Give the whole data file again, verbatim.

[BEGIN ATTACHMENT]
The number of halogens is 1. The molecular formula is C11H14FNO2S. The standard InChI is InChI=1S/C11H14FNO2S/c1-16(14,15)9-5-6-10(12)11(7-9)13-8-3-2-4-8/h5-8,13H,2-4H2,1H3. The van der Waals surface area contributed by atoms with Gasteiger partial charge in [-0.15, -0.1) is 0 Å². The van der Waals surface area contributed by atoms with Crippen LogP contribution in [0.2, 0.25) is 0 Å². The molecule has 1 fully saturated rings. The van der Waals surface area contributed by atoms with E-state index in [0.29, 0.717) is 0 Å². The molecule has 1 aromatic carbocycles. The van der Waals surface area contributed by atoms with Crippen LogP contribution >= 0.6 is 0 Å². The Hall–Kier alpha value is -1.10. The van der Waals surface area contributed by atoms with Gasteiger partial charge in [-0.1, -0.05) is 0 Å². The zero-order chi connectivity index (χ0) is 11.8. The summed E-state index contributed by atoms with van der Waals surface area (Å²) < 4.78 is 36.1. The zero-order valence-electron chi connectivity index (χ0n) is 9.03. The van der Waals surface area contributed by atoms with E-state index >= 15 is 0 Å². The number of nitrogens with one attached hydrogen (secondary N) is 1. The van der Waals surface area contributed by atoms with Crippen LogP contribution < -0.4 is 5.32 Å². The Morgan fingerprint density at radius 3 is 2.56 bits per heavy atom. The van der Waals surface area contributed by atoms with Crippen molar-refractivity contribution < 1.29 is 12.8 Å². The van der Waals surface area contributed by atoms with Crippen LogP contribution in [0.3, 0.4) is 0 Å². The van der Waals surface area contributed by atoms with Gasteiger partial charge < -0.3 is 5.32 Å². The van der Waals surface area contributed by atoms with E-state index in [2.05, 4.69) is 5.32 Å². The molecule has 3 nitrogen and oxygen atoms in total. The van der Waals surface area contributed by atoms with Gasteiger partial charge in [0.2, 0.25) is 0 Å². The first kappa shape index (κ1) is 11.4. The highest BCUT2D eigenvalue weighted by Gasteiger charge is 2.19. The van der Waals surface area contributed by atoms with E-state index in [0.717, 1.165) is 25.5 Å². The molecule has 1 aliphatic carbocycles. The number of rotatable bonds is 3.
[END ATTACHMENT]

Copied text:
The number of halogens is 1. The molecular formula is C11H14FNO2S. The standard InChI is InChI=1S/C11H14FNO2S/c1-16(14,15)9-5-6-10(12)11(7-9)13-8-3-2-4-8/h5-8,13H,2-4H2,1H3. The van der Waals surface area contributed by atoms with Gasteiger partial charge in [-0.15, -0.1) is 0 Å². The van der Waals surface area contributed by atoms with Crippen LogP contribution in [0.2, 0.25) is 0 Å². The molecule has 1 fully saturated rings. The van der Waals surface area contributed by atoms with E-state index in [0.29, 0.717) is 0 Å². The molecule has 1 aromatic carbocycles. The van der Waals surface area contributed by atoms with Crippen LogP contribution >= 0.6 is 0 Å². The Hall–Kier alpha value is -1.10. The van der Waals surface area contributed by atoms with Gasteiger partial charge in [-0.1, -0.05) is 0 Å². The zero-order chi connectivity index (χ0) is 11.8. The summed E-state index contributed by atoms with van der Waals surface area (Å²) < 4.78 is 36.1. The zero-order valence-electron chi connectivity index (χ0n) is 9.03. The van der Waals surface area contributed by atoms with E-state index >= 15 is 0 Å². The number of nitrogens with one attached hydrogen (secondary N) is 1. The van der Waals surface area contributed by atoms with Crippen LogP contribution < -0.4 is 5.32 Å². The Morgan fingerprint density at radius 3 is 2.56 bits per heavy atom. The van der Waals surface area contributed by atoms with Crippen molar-refractivity contribution < 1.29 is 12.8 Å². The van der Waals surface area contributed by atoms with Crippen LogP contribution in [0.3, 0.4) is 0 Å². The van der Waals surface area contributed by atoms with Gasteiger partial charge < -0.3 is 5.32 Å². The van der Waals surface area contributed by atoms with E-state index in [2.05, 4.69) is 5.32 Å². The molecule has 3 nitrogen and oxygen atoms in total. The van der Waals surface area contributed by atoms with Gasteiger partial charge in [0.2, 0.25) is 0 Å². The first kappa shape index (κ1) is 11.4. The highest BCUT2D eigenvalue weighted by Gasteiger charge is 2.19. The van der Waals surface area contributed by atoms with E-state index in [0.717, 1.165) is 25.5 Å². The molecule has 1 aliphatic carbocycles. The number of rotatable bonds is 3.